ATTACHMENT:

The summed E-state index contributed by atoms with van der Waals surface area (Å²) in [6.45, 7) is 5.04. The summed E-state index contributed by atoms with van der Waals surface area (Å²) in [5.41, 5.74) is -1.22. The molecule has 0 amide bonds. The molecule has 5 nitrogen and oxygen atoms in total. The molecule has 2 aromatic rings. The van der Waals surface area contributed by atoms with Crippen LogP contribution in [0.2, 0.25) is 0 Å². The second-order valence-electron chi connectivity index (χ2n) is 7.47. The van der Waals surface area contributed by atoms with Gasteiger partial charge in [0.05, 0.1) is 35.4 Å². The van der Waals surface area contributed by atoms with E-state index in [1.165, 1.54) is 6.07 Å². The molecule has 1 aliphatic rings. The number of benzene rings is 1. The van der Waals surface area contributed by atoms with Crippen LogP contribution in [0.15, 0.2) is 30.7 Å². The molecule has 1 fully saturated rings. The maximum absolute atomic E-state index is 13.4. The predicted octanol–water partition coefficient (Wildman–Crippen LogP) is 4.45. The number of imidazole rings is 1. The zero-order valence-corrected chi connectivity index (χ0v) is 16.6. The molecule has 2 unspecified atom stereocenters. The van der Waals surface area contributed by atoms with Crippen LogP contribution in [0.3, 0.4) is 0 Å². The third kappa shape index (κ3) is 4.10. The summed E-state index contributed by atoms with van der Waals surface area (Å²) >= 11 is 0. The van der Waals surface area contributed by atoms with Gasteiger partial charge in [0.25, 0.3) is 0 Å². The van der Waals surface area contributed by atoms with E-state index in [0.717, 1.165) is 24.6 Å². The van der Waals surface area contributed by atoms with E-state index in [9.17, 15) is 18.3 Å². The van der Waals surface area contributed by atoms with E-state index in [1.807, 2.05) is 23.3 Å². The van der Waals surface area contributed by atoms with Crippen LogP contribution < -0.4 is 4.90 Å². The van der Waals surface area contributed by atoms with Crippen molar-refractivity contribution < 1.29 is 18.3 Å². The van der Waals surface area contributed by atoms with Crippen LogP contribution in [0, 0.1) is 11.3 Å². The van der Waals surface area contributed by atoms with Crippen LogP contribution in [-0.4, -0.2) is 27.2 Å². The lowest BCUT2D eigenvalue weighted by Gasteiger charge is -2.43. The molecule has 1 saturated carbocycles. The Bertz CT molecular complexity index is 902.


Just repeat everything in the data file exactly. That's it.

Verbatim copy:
The summed E-state index contributed by atoms with van der Waals surface area (Å²) in [6.45, 7) is 5.04. The summed E-state index contributed by atoms with van der Waals surface area (Å²) in [5.41, 5.74) is -1.22. The molecule has 0 amide bonds. The molecule has 5 nitrogen and oxygen atoms in total. The molecule has 2 aromatic rings. The van der Waals surface area contributed by atoms with Crippen LogP contribution in [0.2, 0.25) is 0 Å². The second-order valence-electron chi connectivity index (χ2n) is 7.47. The van der Waals surface area contributed by atoms with Gasteiger partial charge in [0.05, 0.1) is 35.4 Å². The van der Waals surface area contributed by atoms with E-state index in [1.165, 1.54) is 6.07 Å². The molecule has 1 aliphatic rings. The number of benzene rings is 1. The van der Waals surface area contributed by atoms with Crippen LogP contribution in [0.15, 0.2) is 30.7 Å². The molecule has 1 fully saturated rings. The maximum absolute atomic E-state index is 13.4. The predicted octanol–water partition coefficient (Wildman–Crippen LogP) is 4.45. The number of imidazole rings is 1. The zero-order valence-corrected chi connectivity index (χ0v) is 16.6. The molecule has 2 unspecified atom stereocenters. The van der Waals surface area contributed by atoms with Crippen LogP contribution in [0.3, 0.4) is 0 Å². The third kappa shape index (κ3) is 4.10. The summed E-state index contributed by atoms with van der Waals surface area (Å²) >= 11 is 0. The van der Waals surface area contributed by atoms with Gasteiger partial charge in [0.25, 0.3) is 0 Å². The van der Waals surface area contributed by atoms with E-state index in [0.717, 1.165) is 24.6 Å². The van der Waals surface area contributed by atoms with E-state index in [9.17, 15) is 18.3 Å². The van der Waals surface area contributed by atoms with E-state index in [1.807, 2.05) is 23.3 Å². The van der Waals surface area contributed by atoms with Crippen LogP contribution < -0.4 is 4.90 Å². The van der Waals surface area contributed by atoms with Crippen molar-refractivity contribution < 1.29 is 18.3 Å². The van der Waals surface area contributed by atoms with Crippen LogP contribution in [0, 0.1) is 11.3 Å². The van der Waals surface area contributed by atoms with Crippen LogP contribution in [-0.4, -0.2) is 27.2 Å². The lowest BCUT2D eigenvalue weighted by Gasteiger charge is -2.43. The molecule has 1 saturated carbocycles. The Bertz CT molecular complexity index is 902.